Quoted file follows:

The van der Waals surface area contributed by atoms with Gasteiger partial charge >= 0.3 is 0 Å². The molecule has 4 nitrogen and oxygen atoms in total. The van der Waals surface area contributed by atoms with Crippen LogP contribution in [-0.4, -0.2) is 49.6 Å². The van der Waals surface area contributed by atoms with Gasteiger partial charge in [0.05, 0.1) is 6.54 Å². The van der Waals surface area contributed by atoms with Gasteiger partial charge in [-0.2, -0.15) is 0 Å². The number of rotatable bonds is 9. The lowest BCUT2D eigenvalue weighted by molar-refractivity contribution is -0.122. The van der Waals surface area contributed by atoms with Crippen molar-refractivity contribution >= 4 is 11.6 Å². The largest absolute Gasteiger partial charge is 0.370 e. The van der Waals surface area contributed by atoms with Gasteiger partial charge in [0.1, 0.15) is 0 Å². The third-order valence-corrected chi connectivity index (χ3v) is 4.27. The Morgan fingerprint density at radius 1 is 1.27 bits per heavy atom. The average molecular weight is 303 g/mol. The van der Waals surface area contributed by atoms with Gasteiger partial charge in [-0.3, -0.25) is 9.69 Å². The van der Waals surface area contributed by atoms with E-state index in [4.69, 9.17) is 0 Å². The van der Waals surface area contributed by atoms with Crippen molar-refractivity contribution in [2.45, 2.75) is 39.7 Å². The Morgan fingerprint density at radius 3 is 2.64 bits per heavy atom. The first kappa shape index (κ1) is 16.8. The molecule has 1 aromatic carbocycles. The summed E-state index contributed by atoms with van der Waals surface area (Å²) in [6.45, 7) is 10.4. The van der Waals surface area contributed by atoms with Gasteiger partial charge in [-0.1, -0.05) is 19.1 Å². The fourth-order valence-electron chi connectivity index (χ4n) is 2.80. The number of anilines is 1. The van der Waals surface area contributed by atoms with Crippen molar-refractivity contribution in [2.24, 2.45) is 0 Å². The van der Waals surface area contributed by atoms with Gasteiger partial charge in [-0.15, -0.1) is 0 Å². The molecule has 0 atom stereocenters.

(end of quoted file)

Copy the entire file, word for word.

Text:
The van der Waals surface area contributed by atoms with Gasteiger partial charge >= 0.3 is 0 Å². The molecule has 4 nitrogen and oxygen atoms in total. The van der Waals surface area contributed by atoms with Crippen LogP contribution in [-0.4, -0.2) is 49.6 Å². The van der Waals surface area contributed by atoms with Gasteiger partial charge in [0.05, 0.1) is 6.54 Å². The van der Waals surface area contributed by atoms with Gasteiger partial charge in [-0.2, -0.15) is 0 Å². The number of rotatable bonds is 9. The lowest BCUT2D eigenvalue weighted by molar-refractivity contribution is -0.122. The van der Waals surface area contributed by atoms with Crippen molar-refractivity contribution >= 4 is 11.6 Å². The largest absolute Gasteiger partial charge is 0.370 e. The van der Waals surface area contributed by atoms with Gasteiger partial charge in [0.1, 0.15) is 0 Å². The third-order valence-corrected chi connectivity index (χ3v) is 4.27. The Morgan fingerprint density at radius 1 is 1.27 bits per heavy atom. The average molecular weight is 303 g/mol. The van der Waals surface area contributed by atoms with Gasteiger partial charge in [-0.3, -0.25) is 9.69 Å². The van der Waals surface area contributed by atoms with E-state index in [4.69, 9.17) is 0 Å². The van der Waals surface area contributed by atoms with Crippen molar-refractivity contribution in [2.45, 2.75) is 39.7 Å². The Morgan fingerprint density at radius 3 is 2.64 bits per heavy atom. The first kappa shape index (κ1) is 16.8. The molecule has 1 aromatic carbocycles. The summed E-state index contributed by atoms with van der Waals surface area (Å²) in [6.45, 7) is 10.4. The van der Waals surface area contributed by atoms with Gasteiger partial charge in [-0.1, -0.05) is 19.1 Å². The fourth-order valence-electron chi connectivity index (χ4n) is 2.80. The number of anilines is 1. The van der Waals surface area contributed by atoms with Crippen molar-refractivity contribution in [2.24, 2.45) is 0 Å². The van der Waals surface area contributed by atoms with Gasteiger partial charge in [-0.15, -0.1) is 0 Å². The molecule has 0 atom stereocenters.